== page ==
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Twitter considering ‘poison pill’ strategy to counter Elon Musk’s bid

Source: Wikimedia Commons

Twitter’s board is reportedly considering a “poison pill” strategy to make it more difficult for Musk to acquire a larger stake in the microblogging platform and avoid a hostile takeover, referring to Elon Musk’s $43 billion offer to buy Twitter as a “unwelcome” step.

According to The Information, Twitter’s board of directors regards Musk’s hostile takeover bid as “unwelcome” and is prepared to “fight the bid.”

A “poison pill” strategy is used by a company to deter or prevent a hostile takeover.

It gives existing shareholders the right to buy more shares at a reduced price, effectively diluting the ownership interest of a new and hostile party.

“One person close to the situation said that the board wanted to support CEO Parag Agrawal, who only assumed the role in November. Meanwhile, Musk hasn’t provided details of his plans for Twitter or his financing for the deal,” the report mentioned.

Musk is one of Twitter’s largest shareholders, owning 9.2 percent of the company.

Vanguard Group announced last week that its funds now own 10.3 percent of Twitter, making it the company’s largest shareholder.

According to The Verge, Twitter’s bylaws include “poison pill” provisions such as the board’s ability to issue “blank check” preferred stock without prior approval.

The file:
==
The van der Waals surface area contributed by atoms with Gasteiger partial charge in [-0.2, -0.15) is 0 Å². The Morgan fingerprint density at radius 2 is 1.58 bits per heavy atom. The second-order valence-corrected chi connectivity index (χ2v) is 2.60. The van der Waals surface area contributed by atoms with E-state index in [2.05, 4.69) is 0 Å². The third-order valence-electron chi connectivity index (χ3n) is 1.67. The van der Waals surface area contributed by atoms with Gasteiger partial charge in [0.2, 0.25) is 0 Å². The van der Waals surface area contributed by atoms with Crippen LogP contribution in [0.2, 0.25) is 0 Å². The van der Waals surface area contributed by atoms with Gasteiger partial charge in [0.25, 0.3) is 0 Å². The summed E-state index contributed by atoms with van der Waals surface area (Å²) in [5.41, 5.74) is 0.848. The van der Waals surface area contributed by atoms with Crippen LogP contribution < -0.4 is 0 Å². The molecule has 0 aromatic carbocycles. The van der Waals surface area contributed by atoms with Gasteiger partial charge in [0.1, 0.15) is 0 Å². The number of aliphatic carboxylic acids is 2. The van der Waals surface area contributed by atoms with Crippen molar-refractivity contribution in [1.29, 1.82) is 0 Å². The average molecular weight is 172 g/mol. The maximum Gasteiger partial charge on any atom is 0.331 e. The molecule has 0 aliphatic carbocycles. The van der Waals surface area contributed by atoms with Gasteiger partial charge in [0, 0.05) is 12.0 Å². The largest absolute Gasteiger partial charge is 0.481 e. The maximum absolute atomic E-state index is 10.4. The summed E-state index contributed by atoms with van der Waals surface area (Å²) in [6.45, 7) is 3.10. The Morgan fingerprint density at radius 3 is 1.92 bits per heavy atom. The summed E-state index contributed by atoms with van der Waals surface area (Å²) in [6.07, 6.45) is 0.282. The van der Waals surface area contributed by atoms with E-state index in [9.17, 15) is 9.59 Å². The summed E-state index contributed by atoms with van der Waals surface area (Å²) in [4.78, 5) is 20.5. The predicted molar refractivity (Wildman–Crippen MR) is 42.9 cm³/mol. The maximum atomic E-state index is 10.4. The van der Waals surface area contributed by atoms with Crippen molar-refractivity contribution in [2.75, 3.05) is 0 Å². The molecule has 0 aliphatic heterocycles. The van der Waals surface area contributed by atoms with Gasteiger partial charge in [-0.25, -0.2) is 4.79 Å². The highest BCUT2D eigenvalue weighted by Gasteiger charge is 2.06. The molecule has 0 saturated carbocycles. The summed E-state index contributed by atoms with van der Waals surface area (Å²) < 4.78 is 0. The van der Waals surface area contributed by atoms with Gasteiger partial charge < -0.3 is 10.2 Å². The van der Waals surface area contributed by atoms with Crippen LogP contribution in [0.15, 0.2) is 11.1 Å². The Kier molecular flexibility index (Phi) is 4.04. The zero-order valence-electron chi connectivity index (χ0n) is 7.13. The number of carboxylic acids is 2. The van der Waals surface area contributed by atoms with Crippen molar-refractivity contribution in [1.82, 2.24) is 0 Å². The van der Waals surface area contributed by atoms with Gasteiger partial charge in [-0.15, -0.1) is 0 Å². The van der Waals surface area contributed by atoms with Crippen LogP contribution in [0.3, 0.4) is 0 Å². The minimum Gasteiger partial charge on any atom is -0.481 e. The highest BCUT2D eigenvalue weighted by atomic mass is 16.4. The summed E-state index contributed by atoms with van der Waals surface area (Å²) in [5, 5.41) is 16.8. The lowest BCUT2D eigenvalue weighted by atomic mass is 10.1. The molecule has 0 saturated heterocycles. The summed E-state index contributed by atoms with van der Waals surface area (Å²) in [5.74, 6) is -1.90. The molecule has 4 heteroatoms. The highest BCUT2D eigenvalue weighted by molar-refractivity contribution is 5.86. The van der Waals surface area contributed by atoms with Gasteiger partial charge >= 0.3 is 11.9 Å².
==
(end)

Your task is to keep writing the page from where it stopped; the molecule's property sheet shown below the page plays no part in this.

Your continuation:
Musk said during a Ted Talk session late Thursday that if he does not acquire 100% of Twitter, he has a “Plan B” ready, but he did not provide any further details.

“I am not sure that I will actually be able to acquire it,” the billionaire added.

In his offer letter to Twitter’s board, Tesla CEO Elon Musk stated that if the company declines his offer, he will “need to reconsider (his) position as a shareholder.”

Musk has also launched a new poll with his nearly 82 million Twitter followers, with the subject line “Taking Twitter private at $54.20 should be up to shareholders, not the board”.

“Will endeavour to keep as many shareholders in privatised Twitter as allowed by law,” he posted.

Meanwhile, Agrawal has attempted to persuade employees that the micro-blogging platform would go through a “rigorous process” in response to Musk’s “unsolicited, non-binding” offer.

In an employee meeting, the Indian-origin CEO stated that the board is still evaluating Musk’s offer and will make a decision “in the best interest of our shareholders.”

About the author

Brendan Taylor

Brendan Taylor was a TV news producer for 5 and a half years. He is an experienced writer. Brendan covers Breaking News at Insider Paper.




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